People may dismiss this craving as sheer madness, but I understand her longing entirely. Why, her youngest is five and has started school and her eldest has just finished her first year at university. No wonder the baby longing is at its most heightened for a broody hen like Jools. We don’t like empty nests.
Jools Oliver, pictured with her husband and their family has expressed her desire to have another baby
Baby hunger listens to no one — it presses on through all environmental, societal and moral argument.
In today’s current climate, with increasing logistical concerns over carbon footprints, extended families often living at opposite ends of the country and both parents working full-time, what was normal in the 1950s — when five children was common — is not run-of-the-mill in 2021.
To the vast majority of people, five children is neither socially acceptable nor practical — Prince Harry wanted only two children to ‘save the planet’.
I told myself all of this and more, but it simply wouldn’t wash. Some would say it’s Mother Nature at work: after all, if we hadn’t evolved to actively want to reproduce, to instinctively want to nurture a helpless, newborn baby, how would the human race have survived?
Before I go on, I must explain that, as a family, we try to be as green as possible. We rarely fly, and not just for reasons of cost, and find it easier to go on holiday in nearby Norfolk. We recycle clothes and toys and most of our devices are as old as our eldest two children.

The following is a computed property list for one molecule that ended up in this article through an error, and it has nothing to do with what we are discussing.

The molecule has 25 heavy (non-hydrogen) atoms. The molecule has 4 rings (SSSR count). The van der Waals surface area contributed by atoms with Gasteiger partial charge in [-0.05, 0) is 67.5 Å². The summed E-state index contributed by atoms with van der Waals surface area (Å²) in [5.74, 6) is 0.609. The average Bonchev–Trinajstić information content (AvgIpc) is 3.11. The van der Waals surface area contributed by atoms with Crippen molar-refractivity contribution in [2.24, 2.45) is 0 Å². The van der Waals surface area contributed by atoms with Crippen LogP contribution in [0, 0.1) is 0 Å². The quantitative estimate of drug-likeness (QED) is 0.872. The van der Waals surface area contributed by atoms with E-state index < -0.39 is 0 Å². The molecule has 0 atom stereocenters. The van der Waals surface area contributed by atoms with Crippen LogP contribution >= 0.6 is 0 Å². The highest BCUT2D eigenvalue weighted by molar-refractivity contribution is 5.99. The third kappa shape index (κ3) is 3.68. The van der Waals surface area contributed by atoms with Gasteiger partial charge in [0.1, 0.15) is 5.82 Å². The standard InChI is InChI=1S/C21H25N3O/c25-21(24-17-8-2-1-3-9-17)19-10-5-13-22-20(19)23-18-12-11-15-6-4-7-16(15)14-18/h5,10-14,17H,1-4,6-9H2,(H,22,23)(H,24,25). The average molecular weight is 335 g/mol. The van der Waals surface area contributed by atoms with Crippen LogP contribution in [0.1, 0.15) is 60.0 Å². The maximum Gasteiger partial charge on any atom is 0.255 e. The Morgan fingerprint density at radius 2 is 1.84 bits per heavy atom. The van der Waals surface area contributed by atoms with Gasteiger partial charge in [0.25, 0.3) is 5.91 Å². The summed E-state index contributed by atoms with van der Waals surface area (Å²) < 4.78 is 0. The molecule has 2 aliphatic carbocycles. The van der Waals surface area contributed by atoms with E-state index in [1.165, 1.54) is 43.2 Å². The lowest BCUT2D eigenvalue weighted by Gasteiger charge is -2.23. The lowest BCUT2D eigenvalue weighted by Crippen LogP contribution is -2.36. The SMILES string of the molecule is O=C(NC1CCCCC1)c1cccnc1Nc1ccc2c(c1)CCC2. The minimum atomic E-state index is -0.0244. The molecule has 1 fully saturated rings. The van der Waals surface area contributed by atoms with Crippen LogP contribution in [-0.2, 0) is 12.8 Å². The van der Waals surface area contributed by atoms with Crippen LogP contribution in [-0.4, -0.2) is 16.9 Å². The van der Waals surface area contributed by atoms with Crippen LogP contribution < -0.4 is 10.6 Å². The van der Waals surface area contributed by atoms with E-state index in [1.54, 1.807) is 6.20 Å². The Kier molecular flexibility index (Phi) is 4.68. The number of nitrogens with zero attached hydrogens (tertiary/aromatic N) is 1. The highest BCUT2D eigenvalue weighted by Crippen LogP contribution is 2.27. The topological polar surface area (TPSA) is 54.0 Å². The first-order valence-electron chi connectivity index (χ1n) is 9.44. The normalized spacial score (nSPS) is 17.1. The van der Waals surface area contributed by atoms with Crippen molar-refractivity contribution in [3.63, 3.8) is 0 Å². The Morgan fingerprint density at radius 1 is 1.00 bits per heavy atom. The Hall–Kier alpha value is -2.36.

I’ve been told I’m old-fashioned, and I don’t disagree. I love sewing and regularly mend worn clothes, which drives my children mad.
Our life is more dolly’s tea party in the garden than driving to Rollerworld, much to my offspring’s chagrin.
That said, there’s no doubting that five children are expensive. Our food bills are enormous, so I rarely, if ever, buy new clothes. H&M is about as exotic as it gets . . .
And that concludes my case for my defence — so now back to that fete. It was the summer of 2018 when I was also enjoying the odd burst of freedom.
Baby hunger listens to no one — it presses on through all environmental, societal and moral argument